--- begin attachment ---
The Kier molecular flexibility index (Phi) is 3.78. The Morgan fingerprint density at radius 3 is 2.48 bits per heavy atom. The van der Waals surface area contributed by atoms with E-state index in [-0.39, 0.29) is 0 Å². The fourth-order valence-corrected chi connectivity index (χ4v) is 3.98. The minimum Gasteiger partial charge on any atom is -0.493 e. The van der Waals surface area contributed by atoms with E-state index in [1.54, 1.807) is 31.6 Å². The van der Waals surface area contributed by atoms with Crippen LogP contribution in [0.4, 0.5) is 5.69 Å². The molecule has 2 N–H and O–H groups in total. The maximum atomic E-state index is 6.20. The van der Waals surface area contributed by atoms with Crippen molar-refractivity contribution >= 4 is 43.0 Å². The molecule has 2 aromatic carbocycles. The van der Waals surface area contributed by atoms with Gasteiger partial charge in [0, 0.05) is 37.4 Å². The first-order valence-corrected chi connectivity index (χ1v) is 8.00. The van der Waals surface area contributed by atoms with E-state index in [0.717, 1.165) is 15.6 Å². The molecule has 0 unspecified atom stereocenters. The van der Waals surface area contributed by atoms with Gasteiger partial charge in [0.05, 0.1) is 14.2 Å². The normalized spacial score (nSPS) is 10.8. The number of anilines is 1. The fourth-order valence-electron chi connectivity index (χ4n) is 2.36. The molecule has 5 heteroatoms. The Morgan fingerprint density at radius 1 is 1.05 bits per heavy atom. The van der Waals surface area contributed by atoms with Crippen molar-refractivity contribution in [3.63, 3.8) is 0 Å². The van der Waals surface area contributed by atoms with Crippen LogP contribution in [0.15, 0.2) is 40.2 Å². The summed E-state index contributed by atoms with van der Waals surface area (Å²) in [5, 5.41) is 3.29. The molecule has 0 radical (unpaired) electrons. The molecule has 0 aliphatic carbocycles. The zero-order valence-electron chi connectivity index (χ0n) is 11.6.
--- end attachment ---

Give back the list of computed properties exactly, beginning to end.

The Kier molecular flexibility index (Phi) is 3.78. The Morgan fingerprint density at radius 3 is 2.48 bits per heavy atom. The van der Waals surface area contributed by atoms with E-state index in [-0.39, 0.29) is 0 Å². The fourth-order valence-corrected chi connectivity index (χ4v) is 3.98. The minimum Gasteiger partial charge on any atom is -0.493 e. The van der Waals surface area contributed by atoms with E-state index in [1.54, 1.807) is 31.6 Å². The van der Waals surface area contributed by atoms with Crippen LogP contribution in [0.4, 0.5) is 5.69 Å². The molecule has 2 N–H and O–H groups in total. The maximum atomic E-state index is 6.20. The van der Waals surface area contributed by atoms with Crippen molar-refractivity contribution >= 4 is 43.0 Å². The molecule has 2 aromatic carbocycles. The van der Waals surface area contributed by atoms with Gasteiger partial charge in [0, 0.05) is 37.4 Å². The first-order valence-corrected chi connectivity index (χ1v) is 8.00. The van der Waals surface area contributed by atoms with E-state index in [0.717, 1.165) is 15.6 Å². The molecule has 0 unspecified atom stereocenters. The van der Waals surface area contributed by atoms with Gasteiger partial charge in [0.05, 0.1) is 14.2 Å². The normalized spacial score (nSPS) is 10.8. The number of anilines is 1. The fourth-order valence-electron chi connectivity index (χ4n) is 2.36. The molecule has 5 heteroatoms. The Morgan fingerprint density at radius 1 is 1.05 bits per heavy atom. The van der Waals surface area contributed by atoms with Crippen molar-refractivity contribution in [3.63, 3.8) is 0 Å². The van der Waals surface area contributed by atoms with Crippen LogP contribution in [0.15, 0.2) is 40.2 Å². The summed E-state index contributed by atoms with van der Waals surface area (Å²) in [5, 5.41) is 3.29. The molecule has 0 radical (unpaired) electrons. The molecule has 0 aliphatic carbocycles. The zero-order valence-electron chi connectivity index (χ0n) is 11.6.